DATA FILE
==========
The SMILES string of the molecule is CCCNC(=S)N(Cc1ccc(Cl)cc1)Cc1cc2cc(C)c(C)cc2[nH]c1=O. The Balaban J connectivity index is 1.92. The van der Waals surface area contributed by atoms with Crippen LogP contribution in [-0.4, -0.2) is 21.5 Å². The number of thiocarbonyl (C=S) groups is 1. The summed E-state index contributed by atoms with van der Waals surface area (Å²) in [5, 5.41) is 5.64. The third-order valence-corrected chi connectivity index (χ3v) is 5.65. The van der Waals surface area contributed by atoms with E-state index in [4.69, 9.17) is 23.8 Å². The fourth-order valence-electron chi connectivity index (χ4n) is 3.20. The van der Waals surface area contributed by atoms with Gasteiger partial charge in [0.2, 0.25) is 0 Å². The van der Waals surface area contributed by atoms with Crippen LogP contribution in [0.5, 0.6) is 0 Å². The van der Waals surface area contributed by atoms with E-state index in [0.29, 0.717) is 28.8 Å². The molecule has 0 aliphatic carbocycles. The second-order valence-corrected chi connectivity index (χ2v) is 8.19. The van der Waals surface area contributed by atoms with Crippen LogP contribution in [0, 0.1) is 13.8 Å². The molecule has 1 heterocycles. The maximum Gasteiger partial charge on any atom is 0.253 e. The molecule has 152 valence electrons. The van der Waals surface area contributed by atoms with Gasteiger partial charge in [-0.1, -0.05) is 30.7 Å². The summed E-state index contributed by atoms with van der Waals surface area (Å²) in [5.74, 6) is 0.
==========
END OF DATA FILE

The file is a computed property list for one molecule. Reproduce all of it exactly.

The SMILES string of the molecule is CCCNC(=S)N(Cc1ccc(Cl)cc1)Cc1cc2cc(C)c(C)cc2[nH]c1=O. The Balaban J connectivity index is 1.92. The van der Waals surface area contributed by atoms with Crippen LogP contribution in [-0.4, -0.2) is 21.5 Å². The number of thiocarbonyl (C=S) groups is 1. The summed E-state index contributed by atoms with van der Waals surface area (Å²) in [5, 5.41) is 5.64. The third-order valence-corrected chi connectivity index (χ3v) is 5.65. The van der Waals surface area contributed by atoms with E-state index in [4.69, 9.17) is 23.8 Å². The fourth-order valence-electron chi connectivity index (χ4n) is 3.20. The van der Waals surface area contributed by atoms with Gasteiger partial charge in [0.2, 0.25) is 0 Å². The van der Waals surface area contributed by atoms with Crippen LogP contribution in [0.5, 0.6) is 0 Å². The van der Waals surface area contributed by atoms with E-state index in [0.29, 0.717) is 28.8 Å². The molecule has 0 aliphatic carbocycles. The second-order valence-corrected chi connectivity index (χ2v) is 8.19. The van der Waals surface area contributed by atoms with Crippen LogP contribution in [0, 0.1) is 13.8 Å². The molecule has 1 heterocycles. The maximum Gasteiger partial charge on any atom is 0.253 e. The molecule has 152 valence electrons. The van der Waals surface area contributed by atoms with Gasteiger partial charge in [-0.1, -0.05) is 30.7 Å². The summed E-state index contributed by atoms with van der Waals surface area (Å²) in [5.74, 6) is 0.